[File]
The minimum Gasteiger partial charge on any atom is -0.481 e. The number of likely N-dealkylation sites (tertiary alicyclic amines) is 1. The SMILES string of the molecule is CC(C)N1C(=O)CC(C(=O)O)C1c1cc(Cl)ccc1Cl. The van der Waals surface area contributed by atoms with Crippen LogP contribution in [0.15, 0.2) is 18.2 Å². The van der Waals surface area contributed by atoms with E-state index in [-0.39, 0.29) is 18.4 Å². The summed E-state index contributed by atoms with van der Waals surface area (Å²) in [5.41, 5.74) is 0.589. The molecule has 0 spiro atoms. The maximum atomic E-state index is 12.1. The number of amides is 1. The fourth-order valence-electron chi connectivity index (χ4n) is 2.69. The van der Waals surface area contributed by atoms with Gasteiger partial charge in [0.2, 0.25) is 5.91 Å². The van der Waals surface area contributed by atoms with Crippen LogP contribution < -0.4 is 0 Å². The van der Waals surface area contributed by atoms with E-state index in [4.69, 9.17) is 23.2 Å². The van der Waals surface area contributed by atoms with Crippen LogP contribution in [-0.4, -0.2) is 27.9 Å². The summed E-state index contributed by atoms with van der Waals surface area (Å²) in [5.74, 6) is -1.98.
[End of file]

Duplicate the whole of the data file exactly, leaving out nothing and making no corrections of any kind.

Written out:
The minimum Gasteiger partial charge on any atom is -0.481 e. The number of likely N-dealkylation sites (tertiary alicyclic amines) is 1. The SMILES string of the molecule is CC(C)N1C(=O)CC(C(=O)O)C1c1cc(Cl)ccc1Cl. The van der Waals surface area contributed by atoms with Crippen LogP contribution in [0.15, 0.2) is 18.2 Å². The van der Waals surface area contributed by atoms with E-state index in [-0.39, 0.29) is 18.4 Å². The summed E-state index contributed by atoms with van der Waals surface area (Å²) in [5.41, 5.74) is 0.589. The molecule has 0 spiro atoms. The maximum atomic E-state index is 12.1. The number of amides is 1. The fourth-order valence-electron chi connectivity index (χ4n) is 2.69. The van der Waals surface area contributed by atoms with Gasteiger partial charge in [0.2, 0.25) is 5.91 Å². The van der Waals surface area contributed by atoms with Crippen LogP contribution < -0.4 is 0 Å². The van der Waals surface area contributed by atoms with E-state index in [4.69, 9.17) is 23.2 Å². The van der Waals surface area contributed by atoms with Crippen LogP contribution in [-0.4, -0.2) is 27.9 Å². The summed E-state index contributed by atoms with van der Waals surface area (Å²) in [5.74, 6) is -1.98.